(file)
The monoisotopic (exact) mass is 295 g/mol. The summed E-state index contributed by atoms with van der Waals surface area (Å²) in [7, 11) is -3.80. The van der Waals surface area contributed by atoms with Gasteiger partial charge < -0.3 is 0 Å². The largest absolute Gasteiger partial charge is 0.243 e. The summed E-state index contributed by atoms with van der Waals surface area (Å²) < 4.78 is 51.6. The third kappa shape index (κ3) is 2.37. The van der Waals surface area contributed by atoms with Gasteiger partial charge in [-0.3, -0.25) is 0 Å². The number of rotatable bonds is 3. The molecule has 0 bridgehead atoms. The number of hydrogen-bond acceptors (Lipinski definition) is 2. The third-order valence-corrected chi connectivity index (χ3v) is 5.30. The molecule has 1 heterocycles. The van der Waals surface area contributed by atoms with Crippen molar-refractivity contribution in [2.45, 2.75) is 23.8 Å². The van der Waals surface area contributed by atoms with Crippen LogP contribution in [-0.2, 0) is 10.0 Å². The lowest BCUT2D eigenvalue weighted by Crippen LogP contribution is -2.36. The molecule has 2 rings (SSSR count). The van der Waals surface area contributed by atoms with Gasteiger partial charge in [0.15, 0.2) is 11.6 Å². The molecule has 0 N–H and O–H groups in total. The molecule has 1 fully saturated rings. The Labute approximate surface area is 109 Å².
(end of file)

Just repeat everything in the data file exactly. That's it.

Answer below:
The monoisotopic (exact) mass is 295 g/mol. The summed E-state index contributed by atoms with van der Waals surface area (Å²) in [7, 11) is -3.80. The van der Waals surface area contributed by atoms with Gasteiger partial charge < -0.3 is 0 Å². The largest absolute Gasteiger partial charge is 0.243 e. The summed E-state index contributed by atoms with van der Waals surface area (Å²) < 4.78 is 51.6. The third kappa shape index (κ3) is 2.37. The van der Waals surface area contributed by atoms with Gasteiger partial charge in [-0.3, -0.25) is 0 Å². The number of rotatable bonds is 3. The molecule has 0 bridgehead atoms. The number of hydrogen-bond acceptors (Lipinski definition) is 2. The third-order valence-corrected chi connectivity index (χ3v) is 5.30. The molecule has 1 heterocycles. The van der Waals surface area contributed by atoms with Crippen molar-refractivity contribution in [2.45, 2.75) is 23.8 Å². The van der Waals surface area contributed by atoms with Crippen LogP contribution in [-0.2, 0) is 10.0 Å². The lowest BCUT2D eigenvalue weighted by Crippen LogP contribution is -2.36. The molecule has 2 rings (SSSR count). The van der Waals surface area contributed by atoms with Gasteiger partial charge in [0.15, 0.2) is 11.6 Å². The molecule has 0 N–H and O–H groups in total. The molecule has 1 fully saturated rings. The Labute approximate surface area is 109 Å².